Surely we love sewing beautiful dresses and coats for our dollies, but how often do we remember that they, too, need a little more than panties? So with Lettie, I decided to start from the bottom, up, dressing her. I used the original pattern set from 1911 for her underwaist, half slip and drawers. Working with a fine batiste and a pretty lace, I managed to stitch her up some underclothing.
I noticed when cutting out the drawers that they would have been mighty tight, making sitting comfortably, impossible. So I widened the pattern piece giving her enough room that when wearing the drawers they wouldn't pull around her waist or thighs. I also had a second opportunity to perfect stitching lace on with a sewing machine. By using a tiny zig-zag and placing the edge of the fabric next to the edge of the lace, it attaches like a whip-stitch, only tighter and more permanently. Any areas missed by the machine can be easily hand stitched into place. Lettie also needed socks and slip-ons, so I made those up as well. She'll need brown boots, pink slip-ons and white beach shoes as well, but those will come in time.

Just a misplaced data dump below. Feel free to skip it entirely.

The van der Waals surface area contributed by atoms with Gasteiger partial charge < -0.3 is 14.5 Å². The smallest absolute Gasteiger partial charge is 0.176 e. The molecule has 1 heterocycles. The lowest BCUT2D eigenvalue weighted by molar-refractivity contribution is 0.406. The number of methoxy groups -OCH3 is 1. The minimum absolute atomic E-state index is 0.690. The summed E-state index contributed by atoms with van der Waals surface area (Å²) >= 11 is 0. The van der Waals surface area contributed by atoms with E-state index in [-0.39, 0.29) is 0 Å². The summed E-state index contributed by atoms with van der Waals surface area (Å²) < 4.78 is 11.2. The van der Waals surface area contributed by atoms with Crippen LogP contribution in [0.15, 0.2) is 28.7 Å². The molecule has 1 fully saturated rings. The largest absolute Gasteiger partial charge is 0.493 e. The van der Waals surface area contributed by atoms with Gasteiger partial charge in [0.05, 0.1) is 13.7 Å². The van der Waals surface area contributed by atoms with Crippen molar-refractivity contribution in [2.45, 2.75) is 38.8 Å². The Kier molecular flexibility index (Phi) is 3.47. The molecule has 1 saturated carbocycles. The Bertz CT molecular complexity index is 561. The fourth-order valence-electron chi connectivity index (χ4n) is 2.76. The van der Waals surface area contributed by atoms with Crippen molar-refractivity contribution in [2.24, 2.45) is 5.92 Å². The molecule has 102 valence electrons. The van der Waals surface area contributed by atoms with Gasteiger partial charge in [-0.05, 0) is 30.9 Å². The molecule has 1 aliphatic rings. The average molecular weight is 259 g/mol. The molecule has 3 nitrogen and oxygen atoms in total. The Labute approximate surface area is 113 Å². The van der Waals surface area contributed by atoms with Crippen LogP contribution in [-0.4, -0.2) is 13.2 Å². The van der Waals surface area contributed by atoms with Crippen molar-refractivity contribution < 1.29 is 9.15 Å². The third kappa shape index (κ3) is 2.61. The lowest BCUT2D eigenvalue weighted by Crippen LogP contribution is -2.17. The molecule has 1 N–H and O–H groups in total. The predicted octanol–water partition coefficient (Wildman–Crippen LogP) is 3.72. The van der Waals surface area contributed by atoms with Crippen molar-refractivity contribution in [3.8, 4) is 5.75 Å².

Along with making her undergarments, I decided it was high time to learn the proper way of making thread loops for button closures. People kept telling me to use a button hole stitch and it was confounding! "Two threads and a buttonhole stitch", they kept insisting. It came to mind as I was researching such stitches that the term buttonhole stitch was being used most likely because we were attempting to use the loop as a button closure. In actuality, its a blanket stitch over two strands of thread. If you begin your loop from the right by inserting your needle into the cloth, come up a 1/4" to the left (or however large you need the loop to be), and come back over to the right to make a little loop, you can begin the process of making blanket stitches over the thread. I felt like I was earning a mousy merit badge in knot tying doing this, but the results were great. Here are some photos to help you make one.
Nowhere on the Internet could I find examples of how to make one, so I honestly hope these help. My gift to you! They make the outfit so much nicer as an heirloom piece.
Currently I'm working on a dress for Daisy, now that Lettie is "decent". I'm attempting a scalloped collar and cuffs for the yellow coat dress. After much frustration with this and three collars later, I discovered that the original pattern had to be redrawn as a Peter Pan collar, then scalloped. I'm doing this by hand and not machine, and will share with you how I did it in my next post.